“Callous, Cold and Deliberately Duplicitous exposes the anti-Black, anti-immigrant and AIDS-phobic discourses used by the Canadian media in highly sensationalized news reports,” said Christian Hui, an HIV-positive activist and co-founder of the Canadian Positive People Network (CPPN). “The report documents the media's stigmatizing and unjust racial profiling of Black, heterosexual, immigrant men in HIV non-disclosure cases that perpetuates systemic discrimination.”

“This report is a powerful and persuasive indictment of Canadian mainstream media's coverage of HIV criminalization cases, exposing the media's bias against people of colour, immigrants and people with HIV in general,” said Sean Strub, a veteran AIDS advocate, activist and executive director of The Sero Project, a United States-based organization whose mission is to end inappropriate criminal prosecution of people with HIV for non-disclosure.

“An analysis of U. S. media coverage of HIV criminalization cases would no doubt come to similar conclusions,” Strub continued. “This important document offers incontrovertible evidence as to how mainstream media is a driver of stigma and discrimination against people living with HIV as well as against racial minorities and immigrant communities.”

“Callous, Cold and Deliberately Duplicitous” offers several proposals for improving media coverage of HIV criminalization. The report team suggest that newspapers:

  • Treat HIV non-disclosure as a health issue, not simply a crime story. Assign stories to health editors, not crime beat reporters.
  • Do not use mug shots in filing stories, they drive home the stigmatizing and discriminatory idea that people with HIV are criminals.
  • Expunge story descriptions that are inherently racist or that demonize the defendant.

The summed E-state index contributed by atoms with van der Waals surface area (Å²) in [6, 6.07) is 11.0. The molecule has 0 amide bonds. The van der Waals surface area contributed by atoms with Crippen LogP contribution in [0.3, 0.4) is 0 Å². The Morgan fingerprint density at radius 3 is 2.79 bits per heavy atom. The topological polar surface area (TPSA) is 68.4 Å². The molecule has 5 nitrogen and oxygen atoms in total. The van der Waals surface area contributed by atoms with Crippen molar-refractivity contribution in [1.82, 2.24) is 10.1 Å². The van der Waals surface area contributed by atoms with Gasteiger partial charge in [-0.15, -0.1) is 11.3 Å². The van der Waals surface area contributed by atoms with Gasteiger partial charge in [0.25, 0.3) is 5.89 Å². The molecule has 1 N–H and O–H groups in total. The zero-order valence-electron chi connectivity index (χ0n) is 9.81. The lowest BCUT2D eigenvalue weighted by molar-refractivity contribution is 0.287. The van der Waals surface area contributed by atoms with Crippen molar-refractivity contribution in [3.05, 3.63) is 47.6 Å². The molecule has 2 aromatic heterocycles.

• Ensure that coverage about HIV transmission is based on current scientific research, including research on the negligible risk of transmitting HIV when people living with HIV have an undetectable viral load.
  • Reach out to AIDS service organizations, people living with HIV and HIV advocates for enlightened perspectives when interviewing sources for these stories.

For the entire report go here.

The five authors of “Callous, Cold and Deliberately Duplicitous” have 40 years of collective experience in conducting social science research on HIV in university settings. They are:

Eric Mykhalovskiy [pictured at left] is Professor of Sociology at York University. He has conducted critical social science research on HIV/AIDS for over 20 years and researched HIV criminalization for the past seven years.

Colin Hastings is a PhD candidate in the Department of Sociology at York University in Toronto. His research on HIV disclosure has incorporated health studies, criminal-legal studies and media studies.

Chris Sanders is Assistant Professor of Sociology at Lakehead University. His research focuses on HIV criminalization and public health HIV prevention. Previously he worked in the HIV/AIDS non-profit sector.

Michelle Hayman has a master's degree in History, where she studied queer and anti-racist activism relating to Canada's 1970's immigration policies.

Laura Bisaillon is a social scientist and professor at the University of Toronto. She has worked in direct care, policy development, research and advocacy relating to HIV in Canada and the Horn of Africa.

Founded in 1959, York University is the second largest university in the Province of Ontario and the third largest in Canada. It has more than 200 university partnerships across the globe.